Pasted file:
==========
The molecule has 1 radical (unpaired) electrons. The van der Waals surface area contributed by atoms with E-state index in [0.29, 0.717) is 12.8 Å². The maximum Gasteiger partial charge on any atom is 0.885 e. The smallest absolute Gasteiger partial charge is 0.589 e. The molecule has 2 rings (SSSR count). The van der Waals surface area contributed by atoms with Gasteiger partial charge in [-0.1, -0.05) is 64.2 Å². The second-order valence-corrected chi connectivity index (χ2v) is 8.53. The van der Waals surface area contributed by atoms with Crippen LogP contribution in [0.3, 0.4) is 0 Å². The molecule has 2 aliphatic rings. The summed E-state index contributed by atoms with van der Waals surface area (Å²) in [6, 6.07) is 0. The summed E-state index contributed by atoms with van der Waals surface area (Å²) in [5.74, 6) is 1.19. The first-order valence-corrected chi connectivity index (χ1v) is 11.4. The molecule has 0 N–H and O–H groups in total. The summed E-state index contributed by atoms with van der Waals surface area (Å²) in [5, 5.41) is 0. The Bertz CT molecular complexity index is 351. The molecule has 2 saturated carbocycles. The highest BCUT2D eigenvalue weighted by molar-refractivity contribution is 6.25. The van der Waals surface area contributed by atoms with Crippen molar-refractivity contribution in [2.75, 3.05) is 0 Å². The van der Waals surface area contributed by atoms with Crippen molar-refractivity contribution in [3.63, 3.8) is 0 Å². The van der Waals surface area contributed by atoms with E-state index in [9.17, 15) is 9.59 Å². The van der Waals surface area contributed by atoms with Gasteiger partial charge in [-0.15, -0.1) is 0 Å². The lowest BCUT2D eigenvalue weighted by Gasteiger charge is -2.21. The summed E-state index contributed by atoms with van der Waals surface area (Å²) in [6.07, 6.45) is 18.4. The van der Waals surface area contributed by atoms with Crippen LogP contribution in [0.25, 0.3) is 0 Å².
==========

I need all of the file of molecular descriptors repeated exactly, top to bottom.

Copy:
The molecule has 1 radical (unpaired) electrons. The van der Waals surface area contributed by atoms with E-state index in [0.29, 0.717) is 12.8 Å². The maximum Gasteiger partial charge on any atom is 0.885 e. The smallest absolute Gasteiger partial charge is 0.589 e. The molecule has 2 rings (SSSR count). The van der Waals surface area contributed by atoms with Gasteiger partial charge in [-0.1, -0.05) is 64.2 Å². The second-order valence-corrected chi connectivity index (χ2v) is 8.53. The van der Waals surface area contributed by atoms with Crippen LogP contribution in [0.3, 0.4) is 0 Å². The molecule has 2 aliphatic rings. The summed E-state index contributed by atoms with van der Waals surface area (Å²) in [6, 6.07) is 0. The summed E-state index contributed by atoms with van der Waals surface area (Å²) in [5.74, 6) is 1.19. The first-order valence-corrected chi connectivity index (χ1v) is 11.4. The molecule has 0 N–H and O–H groups in total. The summed E-state index contributed by atoms with van der Waals surface area (Å²) in [5, 5.41) is 0. The Bertz CT molecular complexity index is 351. The molecule has 2 saturated carbocycles. The highest BCUT2D eigenvalue weighted by molar-refractivity contribution is 6.25. The van der Waals surface area contributed by atoms with Crippen molar-refractivity contribution in [2.75, 3.05) is 0 Å². The van der Waals surface area contributed by atoms with Crippen molar-refractivity contribution in [3.63, 3.8) is 0 Å². The van der Waals surface area contributed by atoms with E-state index in [9.17, 15) is 9.59 Å². The van der Waals surface area contributed by atoms with Gasteiger partial charge in [-0.15, -0.1) is 0 Å². The lowest BCUT2D eigenvalue weighted by Gasteiger charge is -2.21. The summed E-state index contributed by atoms with van der Waals surface area (Å²) in [6.07, 6.45) is 18.4. The van der Waals surface area contributed by atoms with Crippen LogP contribution in [0.25, 0.3) is 0 Å².